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Accepting Kenmare refuge jobs felt like coming home for Zorns

Chad Zorn arrived at the Des Lacs National Wildlife Refuge June 1st to take over the role of refuge manager, only to discover the highest water levels ever recorded at the refuge had flooded roads and damaged water control structures.

8/31/11 (Wed)

 

Chad Zorn arrived at the Des Lacs National Wildlife Refuge June 1st to take over the role of refuge manager, only to discover the highest water levels ever recorded at the refuge had flooded roads and damaged water control structures.

 

There was little or no access on the popular Scenic Lake Road both north and south of Kenmare, much less any other part of the water-logged refuge.

 

Heavy spring rains on top of already-saturated soils caused erosion at points under the Canadian Pacific Railway tracks on the refuge, with repairs started by the railroad resulting in destruction on refuge land.

 

Downstream property owners and communities battled overflows from the Des Lacs lakes and runoff from the coulees south of the refuge.

 

Despite the notes, phone calls and meetings clogging his schedule even as he moved into his office, Chad was delighted to be back in Kenmare and on the Des Lacs NWR.

 

Kenmare job keeps the

Zorns at home for a change

As a native of Minot, the Des Lacs refuge and the surrounding area has been an important part of Chad’s life since childhood. “This part of the state is the reason I’m in the U.S. Fish and Wildlife Service in the first place,” he said. “I grew up hunting this area. I grew up fishing this area. My first jobs were up here.”

 

He earned an associate’s degree from the college at Bottineau, where he also met his wife Jennifer, originally from Wisconsin. The couple transferred to South Dakota State University in Brookings, SD, where Chad earned his bachelor’s degree in biological sciences in 1999, with an emphasis on wildlife and fisheries management. Beginning the summer of 1998, he worked seasonal jobs at the Lostwood WMD. During the winters, his part-time jobs included positions with Ducks Unlimited.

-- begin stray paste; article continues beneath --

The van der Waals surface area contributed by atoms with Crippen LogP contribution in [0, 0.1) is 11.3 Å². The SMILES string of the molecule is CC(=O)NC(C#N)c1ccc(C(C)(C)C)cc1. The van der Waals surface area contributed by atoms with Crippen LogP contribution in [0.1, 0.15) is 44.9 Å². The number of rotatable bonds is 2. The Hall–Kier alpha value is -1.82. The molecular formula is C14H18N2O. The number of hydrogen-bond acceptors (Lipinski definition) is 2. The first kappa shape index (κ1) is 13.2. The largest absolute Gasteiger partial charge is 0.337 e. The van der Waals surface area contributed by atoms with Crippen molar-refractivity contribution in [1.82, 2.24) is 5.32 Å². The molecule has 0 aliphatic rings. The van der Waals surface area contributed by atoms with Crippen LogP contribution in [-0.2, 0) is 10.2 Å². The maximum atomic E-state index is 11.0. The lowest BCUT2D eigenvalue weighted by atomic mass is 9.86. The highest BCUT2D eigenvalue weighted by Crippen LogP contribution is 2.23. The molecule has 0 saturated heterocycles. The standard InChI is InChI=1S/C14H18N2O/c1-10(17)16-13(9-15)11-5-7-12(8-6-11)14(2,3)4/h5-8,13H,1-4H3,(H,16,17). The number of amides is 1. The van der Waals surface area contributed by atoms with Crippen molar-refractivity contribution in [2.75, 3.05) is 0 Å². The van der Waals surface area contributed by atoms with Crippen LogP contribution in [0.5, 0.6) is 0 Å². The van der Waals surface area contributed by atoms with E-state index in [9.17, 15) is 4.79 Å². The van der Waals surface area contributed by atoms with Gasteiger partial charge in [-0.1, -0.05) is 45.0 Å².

He was first stationed at the Des Lacs NWR from 2002 to 2005 as the manager trainee, working under former project leader Fred Giese and refuge manager Dan Severson.

 

He moved to the Lostwood NWR office for the next two years and served as manager for the Lostwood Wetland Management District. In 2008, he accepted the same position for the Valley City Wetland Management District and relocated to Jamestown.

 

In the meantime, Jennifer completed her bachelor’s degree in biological sciences at SDSU, with an emphasis in environmental management. She also earned a graduate certificate in GIS (geographic information systems) and worked with GIS for the Audubon and Arrowwood NWRs.

 

The Zorns’ jobs kept the two commuting for nearly 10 years, living in strategic locations to split the mileage difference. While Chad worked at the Des Lacs and Lostwood stations, the couple lived in Minot and Jennifer drove to her office at Audubon NWR. For the past three years, the Zorns lived in Jamestown, with Chad driving to Valley City and Jennifer to Pingree.

 

The opportunity at the refuge in Kenmare provided a way for the two to work and live close to home. While Chad applied for the Des Lacs refuge manager job, Jennifer accepted a position as the USFWS Region 6 GIS database manager, providing support for all the field stations in North Dakota, South Dakota, Nebraska and Kansas. She can do her work from anywhere, including an office at the Des Lacs NWR headquarters.

 

“My strong point has always been computer skills and GIS,” said Jennifer. “This was my dream job, and they offered it to me!”

 

She explained that a GIS database allows the biologists, managers and other personnel to combine and review all the data collected at a refuge, or group of refuges, offering a broad view of the changes and trends occurring. “It can be anything from amphibians to plants to inventorying our assets,” she said. “You can see the whole picture of a refuge, management-wise.”